Select Page

Gestational Trophoblastic Neoplasia:  In a Tertiary Care Hospital

 

 

Article by :

M. Shaikh

A. Fernandes

D. Prabhugaonkar

R.G.W. Pinto

 

 

Abstract

Gestational trophoblastic disease constitutes a spectrum of tumors and tumor like conditions characterized by proliferation of placental tissue, either villous or trophoblastic. The study was conducted in the Department of Pathology, Goa Medical College, as a retrospective study. A total of 24 cases were studied over a period from January 2014 to March 2017. The parameters which were studied included age group, obstetric history, beta-hCG values and histopathological types. Of the 24 cases, 87% were in the age group of 20-35 years. The spectrum of disorders that were studied comprised of 79% of complete mole, 8% partial mole, 1 case of placental site trophoblastic tumor and 1 case of choriocarcinoma.

 

Introduction:

These are a group of disorders related to normal or abnormal gestation that have a common denominator, i.e., the proliferation of trophoblasts.[1]

It  is characterized  by  proliferation  of  placental tissue, either villous or trophoblastic. The major disorders  of   this   type  are   hydatiform  mole (complete, partial, invasive), choriocarcinoma and placental site trophoblastic tumor (PSTT).[2]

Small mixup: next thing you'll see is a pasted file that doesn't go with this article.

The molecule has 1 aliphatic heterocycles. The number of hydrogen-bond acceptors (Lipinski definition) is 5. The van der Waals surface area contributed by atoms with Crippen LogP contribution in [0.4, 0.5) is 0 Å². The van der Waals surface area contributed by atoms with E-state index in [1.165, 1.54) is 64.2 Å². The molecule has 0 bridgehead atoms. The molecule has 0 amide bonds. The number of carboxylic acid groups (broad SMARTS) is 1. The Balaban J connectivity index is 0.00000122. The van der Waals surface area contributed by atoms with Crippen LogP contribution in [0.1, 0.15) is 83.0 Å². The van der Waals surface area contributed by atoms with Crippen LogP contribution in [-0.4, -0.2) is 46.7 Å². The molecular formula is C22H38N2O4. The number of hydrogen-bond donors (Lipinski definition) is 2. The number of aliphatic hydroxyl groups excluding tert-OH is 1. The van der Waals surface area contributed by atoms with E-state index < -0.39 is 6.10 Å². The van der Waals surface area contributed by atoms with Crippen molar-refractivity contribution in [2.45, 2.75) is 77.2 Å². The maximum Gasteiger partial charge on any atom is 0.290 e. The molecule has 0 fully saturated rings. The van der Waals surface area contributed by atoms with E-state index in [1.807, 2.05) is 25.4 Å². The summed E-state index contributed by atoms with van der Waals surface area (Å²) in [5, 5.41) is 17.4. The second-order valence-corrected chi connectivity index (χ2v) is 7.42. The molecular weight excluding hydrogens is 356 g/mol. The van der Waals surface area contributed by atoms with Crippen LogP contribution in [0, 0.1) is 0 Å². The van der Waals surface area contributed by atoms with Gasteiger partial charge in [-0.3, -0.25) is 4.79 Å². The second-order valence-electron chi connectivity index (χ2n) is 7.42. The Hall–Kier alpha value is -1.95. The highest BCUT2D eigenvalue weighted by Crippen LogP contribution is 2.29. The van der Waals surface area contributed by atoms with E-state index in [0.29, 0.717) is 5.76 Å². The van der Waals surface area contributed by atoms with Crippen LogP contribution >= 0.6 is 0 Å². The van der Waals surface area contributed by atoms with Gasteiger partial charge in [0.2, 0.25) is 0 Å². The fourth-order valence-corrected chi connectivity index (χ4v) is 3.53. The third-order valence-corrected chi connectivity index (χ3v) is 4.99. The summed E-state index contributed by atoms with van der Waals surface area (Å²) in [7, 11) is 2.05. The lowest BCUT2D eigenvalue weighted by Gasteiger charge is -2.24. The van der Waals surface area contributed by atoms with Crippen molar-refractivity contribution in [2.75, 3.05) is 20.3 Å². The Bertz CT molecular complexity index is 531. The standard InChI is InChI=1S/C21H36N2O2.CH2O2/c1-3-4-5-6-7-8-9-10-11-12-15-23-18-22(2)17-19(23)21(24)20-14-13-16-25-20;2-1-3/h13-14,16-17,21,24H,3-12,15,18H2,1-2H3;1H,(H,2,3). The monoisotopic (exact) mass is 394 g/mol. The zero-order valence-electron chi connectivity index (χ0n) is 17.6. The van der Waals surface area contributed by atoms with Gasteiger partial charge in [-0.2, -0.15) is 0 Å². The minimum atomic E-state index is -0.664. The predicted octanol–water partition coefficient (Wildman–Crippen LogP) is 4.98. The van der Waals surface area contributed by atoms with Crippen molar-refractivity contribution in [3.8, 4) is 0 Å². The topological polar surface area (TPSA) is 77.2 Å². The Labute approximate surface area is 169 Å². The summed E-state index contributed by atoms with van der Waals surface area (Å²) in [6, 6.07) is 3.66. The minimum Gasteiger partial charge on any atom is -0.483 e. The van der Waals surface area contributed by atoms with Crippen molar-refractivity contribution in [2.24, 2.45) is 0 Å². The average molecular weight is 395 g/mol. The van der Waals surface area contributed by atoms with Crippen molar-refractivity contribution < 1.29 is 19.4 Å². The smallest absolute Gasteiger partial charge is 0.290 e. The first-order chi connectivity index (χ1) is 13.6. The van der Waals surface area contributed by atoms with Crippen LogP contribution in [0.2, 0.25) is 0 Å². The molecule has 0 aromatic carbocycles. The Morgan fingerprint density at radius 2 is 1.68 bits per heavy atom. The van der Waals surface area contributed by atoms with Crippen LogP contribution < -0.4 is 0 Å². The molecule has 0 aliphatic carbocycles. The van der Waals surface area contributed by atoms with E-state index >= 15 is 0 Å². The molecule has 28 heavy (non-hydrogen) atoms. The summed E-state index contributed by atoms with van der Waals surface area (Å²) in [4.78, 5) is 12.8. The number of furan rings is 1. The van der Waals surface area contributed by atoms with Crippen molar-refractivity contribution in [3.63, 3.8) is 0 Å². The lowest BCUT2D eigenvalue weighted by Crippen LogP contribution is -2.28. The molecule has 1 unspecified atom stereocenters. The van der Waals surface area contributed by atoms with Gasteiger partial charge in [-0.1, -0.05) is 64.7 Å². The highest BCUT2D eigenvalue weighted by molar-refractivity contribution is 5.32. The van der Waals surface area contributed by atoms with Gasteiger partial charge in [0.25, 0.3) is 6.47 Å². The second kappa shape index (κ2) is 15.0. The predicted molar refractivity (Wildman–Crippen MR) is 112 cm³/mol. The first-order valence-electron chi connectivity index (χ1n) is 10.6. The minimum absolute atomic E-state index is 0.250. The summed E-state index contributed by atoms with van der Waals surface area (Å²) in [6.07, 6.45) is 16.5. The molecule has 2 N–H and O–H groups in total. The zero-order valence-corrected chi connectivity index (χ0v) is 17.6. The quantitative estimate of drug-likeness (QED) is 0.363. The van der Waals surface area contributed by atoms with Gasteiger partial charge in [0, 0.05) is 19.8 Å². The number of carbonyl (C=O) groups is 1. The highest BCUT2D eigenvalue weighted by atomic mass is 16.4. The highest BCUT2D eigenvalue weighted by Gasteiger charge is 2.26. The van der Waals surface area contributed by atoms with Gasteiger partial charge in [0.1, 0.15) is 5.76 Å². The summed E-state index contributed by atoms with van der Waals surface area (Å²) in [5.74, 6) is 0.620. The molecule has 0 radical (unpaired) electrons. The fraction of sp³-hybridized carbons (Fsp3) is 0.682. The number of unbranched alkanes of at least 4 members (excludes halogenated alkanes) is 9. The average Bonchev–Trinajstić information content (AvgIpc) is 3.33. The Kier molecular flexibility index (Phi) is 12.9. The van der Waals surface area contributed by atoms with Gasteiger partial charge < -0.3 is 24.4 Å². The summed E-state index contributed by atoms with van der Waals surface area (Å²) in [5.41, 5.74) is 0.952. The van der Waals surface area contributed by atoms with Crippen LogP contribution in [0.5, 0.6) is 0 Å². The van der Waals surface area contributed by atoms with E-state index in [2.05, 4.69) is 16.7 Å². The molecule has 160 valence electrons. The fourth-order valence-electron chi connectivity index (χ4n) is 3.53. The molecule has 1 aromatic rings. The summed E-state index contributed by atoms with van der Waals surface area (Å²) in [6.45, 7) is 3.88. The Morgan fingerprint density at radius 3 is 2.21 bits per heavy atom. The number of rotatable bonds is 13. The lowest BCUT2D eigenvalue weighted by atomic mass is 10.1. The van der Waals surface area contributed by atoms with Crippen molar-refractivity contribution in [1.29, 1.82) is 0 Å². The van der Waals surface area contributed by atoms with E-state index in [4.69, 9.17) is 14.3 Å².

Survival rates depend on several factors. Nearly all women with molar pregnancy or low risk GTN can be cured, often with fertility sparing surgery alone. A placental site trophoblastic tumor can often be cured, particularly if it is found before it spreads outside the uterus. Even with faster growing GTN, cure rates are as high as 80-90% with intensive treatment.[3]

Overall, GTT is rare but often curable. Out of this, molar pregnancy is the most common GTD.

Surgery and/or chemotherapy may be used to treat women with GTD. Treatment options and recommendation depend on several factors including the type, stage, risk grouping of GTD, the patients’ preferences and overall health. 

Commonly used drugs for chemotherapy for GTD include: methotrexate, dactinomycin, etoposide, vincristine and cisplatin.

The present study was undertaken with the aim:

1) To find out which was the most commonly  occurring GTD in Goa.

2) To find out which was the most common age group for the occurrence of GTD.

 

Methods: